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Charlotte Helen Skeet

here illustrates the significance of gender in the Orientalist constructions of both the claimant and the state. It argues that the European Court of Human Rights (ECtHR) not only fails to properly address rights claims by visibly-Muslim women, but also contributes to discrimination against visibly

Clíodhna Murphy

© Koninklijke Brill NV, Leiden, 2010 DOI: 10.1163/157181610X491178 European Journal of Migration and Law 12 (2010) 23–43 brill.nl/emil Th e Concept of Integration in the Jurisprudence of the European Court of Human Rights Clíodhna Murphy Trinity College Dublin, Ireland Abstract Integration has

Sebastian Rimestad

to concentrate on the political approach. I will analyze the interaction between the Moscow Patriarchate and the European Court of Human Rights (hereinafter “ecthr”) following Russia’s accession to the Statute of the Council of Europe in 1996. 2 In concentrating on the political angle, however, I

Fulvia Staiano

extremely significant case-law of the European Court of Human Rights which – between 1996 and 2005 – assessed claims of violation of the right to family life ex art. 8 of the Convention brought by transnational parents excluded from family reunification with their children under Dutch immigration law. In

Ivana Radačić

legal and political controversy. Two types of cases have been litigated before the European Court of Human Rights (the Court): those concerning the wearing of the Islamic headscarf in schools and universities by pupils/students and teachers, and those concerning the presence of the crucifix on the walls

Kimberley Brayson

published a document stating its top priority to be ‘reforming the European Court of Human Rights and strengthening implementation of the European Convention on Human Rights’. 1 Despite the neutral language of this statement of intent, the aspirations of the uk government were revealed, exposing an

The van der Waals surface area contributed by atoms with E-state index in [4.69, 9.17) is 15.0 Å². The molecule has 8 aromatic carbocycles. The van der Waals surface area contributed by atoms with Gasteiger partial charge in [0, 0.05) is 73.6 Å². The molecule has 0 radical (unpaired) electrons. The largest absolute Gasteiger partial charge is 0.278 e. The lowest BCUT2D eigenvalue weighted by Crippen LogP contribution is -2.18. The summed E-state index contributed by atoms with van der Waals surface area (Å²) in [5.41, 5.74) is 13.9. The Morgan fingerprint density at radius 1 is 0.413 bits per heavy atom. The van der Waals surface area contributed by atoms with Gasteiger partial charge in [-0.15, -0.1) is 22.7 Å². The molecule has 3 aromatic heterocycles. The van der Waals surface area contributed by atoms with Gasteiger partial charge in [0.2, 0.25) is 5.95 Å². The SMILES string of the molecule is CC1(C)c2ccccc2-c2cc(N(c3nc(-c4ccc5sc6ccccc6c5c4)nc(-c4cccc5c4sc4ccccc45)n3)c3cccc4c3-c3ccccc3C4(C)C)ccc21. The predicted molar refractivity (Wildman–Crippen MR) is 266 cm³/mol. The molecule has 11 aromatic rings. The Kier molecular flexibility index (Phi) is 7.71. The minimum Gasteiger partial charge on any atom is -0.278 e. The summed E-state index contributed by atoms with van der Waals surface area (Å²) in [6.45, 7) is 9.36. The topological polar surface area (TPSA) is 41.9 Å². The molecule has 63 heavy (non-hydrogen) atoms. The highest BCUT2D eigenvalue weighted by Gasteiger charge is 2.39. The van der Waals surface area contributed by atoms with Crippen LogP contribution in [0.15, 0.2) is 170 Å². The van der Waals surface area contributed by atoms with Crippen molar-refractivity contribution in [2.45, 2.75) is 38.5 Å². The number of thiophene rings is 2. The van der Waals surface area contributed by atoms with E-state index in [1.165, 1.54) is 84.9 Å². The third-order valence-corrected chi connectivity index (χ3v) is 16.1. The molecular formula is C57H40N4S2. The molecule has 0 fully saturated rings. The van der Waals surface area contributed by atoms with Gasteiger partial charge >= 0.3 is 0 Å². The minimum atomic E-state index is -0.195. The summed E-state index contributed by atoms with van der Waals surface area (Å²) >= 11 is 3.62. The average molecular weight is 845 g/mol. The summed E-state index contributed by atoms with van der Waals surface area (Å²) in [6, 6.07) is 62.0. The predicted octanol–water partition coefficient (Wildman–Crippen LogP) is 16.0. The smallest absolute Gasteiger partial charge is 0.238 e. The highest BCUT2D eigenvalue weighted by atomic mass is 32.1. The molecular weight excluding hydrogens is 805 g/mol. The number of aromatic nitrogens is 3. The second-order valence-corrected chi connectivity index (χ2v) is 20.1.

Anette Faye Jacobsen

Introduction There has been extensive legal research over the last decades exploring the impact of child rights perspectives on the jurisprudence of the European Court of Human Rights (ECtHR). The legal assessment typically evaluates whether the ECtHR sufficiently takes into account child

Michał Rynkowski

omitted unless they appear in the database of the ECtHR and in literature. 1.2 The Case Law of the ECtHR The European Commission of Human Rights (until 1998) and the European Court of Human Rights (hereafter ECtHR) in Strasbourg, among thousands of judgments and decisions, have issued several hundred

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Michał Rynkowski

omitted unless they appear in the database of the ECtHR and in literature. 1.2 The Case Law of the ECtHR The European Commission of Human Rights (until 1998) and the European Court of Human Rights (hereafter ECtHR) in Strasbourg, among thousands of judgments and decisions, have issued several hundred

Anicée Van Engeland

expectations and demands stemming from their beliefs or their community, the other dictated by courts, such as the European Court of Human Rights (ECtHR), and by domestic law. 3 Women are told both to veil and not to veil, and their access to the public sphere is monitored, if not restricted. As a result